INCF facilitates open neuroscience by 1) developing, vetting, and promoting FAIR standards and best practices, and 2) providing training in how to implement these standards and best practices on your own research. The purpose is to make neuroscience more open and FAIR, to ensure that research funds and efforts are well invested, and that neuroscientific findings are robust and replicable.
Of course, over here at INCF, every week is open science week -- open neuroscience, to be more specific -- and we believe that all branches of science should be open. Recent history has made it clear that science happens faster when it’s open, and we need science to happen faster than it currently does. Humanity is facing several severe challenges with the changing climate and microorganisms run amok, just to name a few very urgent ones.
INCF has successfully concluded its 11th season of the Google Summer of Code, with 21 students completing their projects over the summer, mentored by more than 40 mentors from the INCF community.
A collaboration between French researchers and clinicians has leveraged the BIDS (the Brain Imaging Data Structure) standard for neuroimaging datasets and the tool ecosystem that has developed around BIDS to build an easy-to-use neuroimaging data analysis platform for those who conduct clinical neuroscience studies.
- This summer Mathworks and INCF have in collaboration completed a pilot engaging students as trainees to work on MATLAB neuroscience toolboxes. The projects were 8 weeks long, starting in late June.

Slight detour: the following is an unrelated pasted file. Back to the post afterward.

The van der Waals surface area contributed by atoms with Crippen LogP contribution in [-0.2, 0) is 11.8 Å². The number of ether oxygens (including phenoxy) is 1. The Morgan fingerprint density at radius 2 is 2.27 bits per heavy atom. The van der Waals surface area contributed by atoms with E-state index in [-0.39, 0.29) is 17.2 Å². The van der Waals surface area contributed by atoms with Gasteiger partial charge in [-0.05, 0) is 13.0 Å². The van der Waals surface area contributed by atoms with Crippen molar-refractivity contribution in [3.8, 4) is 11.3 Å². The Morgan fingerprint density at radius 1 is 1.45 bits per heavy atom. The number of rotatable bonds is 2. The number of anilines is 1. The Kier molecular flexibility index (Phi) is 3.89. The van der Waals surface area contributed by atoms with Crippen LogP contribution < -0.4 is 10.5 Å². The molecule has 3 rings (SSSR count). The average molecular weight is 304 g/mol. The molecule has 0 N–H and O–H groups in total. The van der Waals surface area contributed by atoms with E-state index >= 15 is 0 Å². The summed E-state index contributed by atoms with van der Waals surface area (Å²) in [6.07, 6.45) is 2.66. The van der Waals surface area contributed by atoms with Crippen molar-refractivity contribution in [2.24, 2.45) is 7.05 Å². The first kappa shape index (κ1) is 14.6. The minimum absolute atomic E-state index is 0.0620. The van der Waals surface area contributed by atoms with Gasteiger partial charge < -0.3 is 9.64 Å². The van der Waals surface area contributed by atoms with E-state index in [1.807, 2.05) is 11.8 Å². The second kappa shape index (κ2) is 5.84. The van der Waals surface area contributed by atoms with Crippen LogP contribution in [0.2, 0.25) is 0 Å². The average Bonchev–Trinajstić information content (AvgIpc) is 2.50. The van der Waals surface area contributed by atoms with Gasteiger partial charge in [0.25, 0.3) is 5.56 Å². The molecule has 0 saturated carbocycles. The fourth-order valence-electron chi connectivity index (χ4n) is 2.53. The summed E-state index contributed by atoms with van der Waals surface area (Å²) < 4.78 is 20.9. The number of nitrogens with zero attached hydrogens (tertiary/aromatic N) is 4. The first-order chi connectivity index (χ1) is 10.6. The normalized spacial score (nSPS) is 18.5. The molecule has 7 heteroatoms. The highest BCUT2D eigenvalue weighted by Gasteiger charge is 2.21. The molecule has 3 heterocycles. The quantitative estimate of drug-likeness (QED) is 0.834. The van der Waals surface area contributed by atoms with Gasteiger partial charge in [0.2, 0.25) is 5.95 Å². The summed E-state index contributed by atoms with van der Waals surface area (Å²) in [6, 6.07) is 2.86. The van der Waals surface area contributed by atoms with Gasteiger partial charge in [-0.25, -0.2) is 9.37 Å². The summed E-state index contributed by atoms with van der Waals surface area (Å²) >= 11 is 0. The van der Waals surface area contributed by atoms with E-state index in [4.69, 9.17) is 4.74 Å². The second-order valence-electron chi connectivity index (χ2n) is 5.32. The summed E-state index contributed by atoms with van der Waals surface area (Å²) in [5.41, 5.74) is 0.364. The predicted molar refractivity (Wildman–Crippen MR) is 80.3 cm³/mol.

To strengthen the project management department, Biomax Informatics AG is looking for an Application Scientist with focus on Neuroscience / Neuroimaging for the location in Planegg near Munich as soon as possible.
”Publicly available data is at the heart of open science” - Interview with Falk Lüsebrink, creator of a unique, 10-year BIDS data set.
INCF is proud to announce its first virtual training event! The INCF Training Weeks are scheduled to take place from August 23 to September 3rd.
There will be practical, interactive workshops on topics like cloud computing, Neurodata Without Borders (NWB), data and metadata management with NIX, and DataJoint elements, and tutorials on using standards such as NeuroML, BIDS, and NIDM tools.
- The Software Working Group is a joint collaboration between INCF and the Organization for Computational Neuroscience (OCNS). The working group focuses on evaluating and improving computational neuroscience tools: finding them, testing them, learning how they work, and informing developers of issues to ensure that these tools remain in good shape by having communities looking after them.
For this year's Neuro walk (Neuropromenaden), the whole INCF secretariat joined up as Team Neuroinformagicians, and walked over 500 kilometers together, while enjoying the Swedish spring.